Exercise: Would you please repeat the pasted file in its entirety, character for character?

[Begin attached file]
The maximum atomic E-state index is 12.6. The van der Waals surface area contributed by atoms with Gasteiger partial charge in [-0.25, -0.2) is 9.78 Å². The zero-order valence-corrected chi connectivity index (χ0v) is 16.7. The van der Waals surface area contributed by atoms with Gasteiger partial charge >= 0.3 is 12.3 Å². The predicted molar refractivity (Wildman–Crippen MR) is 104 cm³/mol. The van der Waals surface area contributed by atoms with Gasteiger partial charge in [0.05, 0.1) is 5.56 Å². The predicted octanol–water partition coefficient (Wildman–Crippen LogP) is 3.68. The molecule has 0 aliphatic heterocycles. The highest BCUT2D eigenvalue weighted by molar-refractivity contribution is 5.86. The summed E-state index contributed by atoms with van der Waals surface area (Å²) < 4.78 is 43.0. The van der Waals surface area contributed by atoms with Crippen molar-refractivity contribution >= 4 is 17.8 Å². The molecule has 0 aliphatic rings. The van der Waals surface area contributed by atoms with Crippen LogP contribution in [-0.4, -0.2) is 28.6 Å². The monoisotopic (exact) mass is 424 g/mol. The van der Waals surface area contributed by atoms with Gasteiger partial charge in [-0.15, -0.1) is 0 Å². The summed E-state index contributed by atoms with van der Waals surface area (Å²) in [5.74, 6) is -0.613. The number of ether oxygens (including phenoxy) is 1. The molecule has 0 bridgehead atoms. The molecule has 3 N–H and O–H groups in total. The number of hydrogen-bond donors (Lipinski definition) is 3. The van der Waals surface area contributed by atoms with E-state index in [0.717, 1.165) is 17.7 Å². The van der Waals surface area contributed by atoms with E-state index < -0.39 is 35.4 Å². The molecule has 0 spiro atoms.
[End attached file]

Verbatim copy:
The maximum atomic E-state index is 12.6. The van der Waals surface area contributed by atoms with Gasteiger partial charge in [-0.25, -0.2) is 9.78 Å². The zero-order valence-corrected chi connectivity index (χ0v) is 16.7. The van der Waals surface area contributed by atoms with Gasteiger partial charge >= 0.3 is 12.3 Å². The predicted molar refractivity (Wildman–Crippen MR) is 104 cm³/mol. The van der Waals surface area contributed by atoms with Gasteiger partial charge in [0.05, 0.1) is 5.56 Å². The predicted octanol–water partition coefficient (Wildman–Crippen LogP) is 3.68. The molecule has 0 aliphatic heterocycles. The highest BCUT2D eigenvalue weighted by molar-refractivity contribution is 5.86. The summed E-state index contributed by atoms with van der Waals surface area (Å²) < 4.78 is 43.0. The van der Waals surface area contributed by atoms with Crippen molar-refractivity contribution >= 4 is 17.8 Å². The molecule has 0 aliphatic rings. The van der Waals surface area contributed by atoms with Crippen LogP contribution in [-0.4, -0.2) is 28.6 Å². The monoisotopic (exact) mass is 424 g/mol. The van der Waals surface area contributed by atoms with Gasteiger partial charge in [-0.15, -0.1) is 0 Å². The summed E-state index contributed by atoms with van der Waals surface area (Å²) in [5.74, 6) is -0.613. The number of ether oxygens (including phenoxy) is 1. The molecule has 0 bridgehead atoms. The molecule has 3 N–H and O–H groups in total. The number of hydrogen-bond donors (Lipinski definition) is 3. The van der Waals surface area contributed by atoms with E-state index in [0.717, 1.165) is 17.7 Å². The van der Waals surface area contributed by atoms with E-state index < -0.39 is 35.4 Å². The molecule has 0 spiro atoms.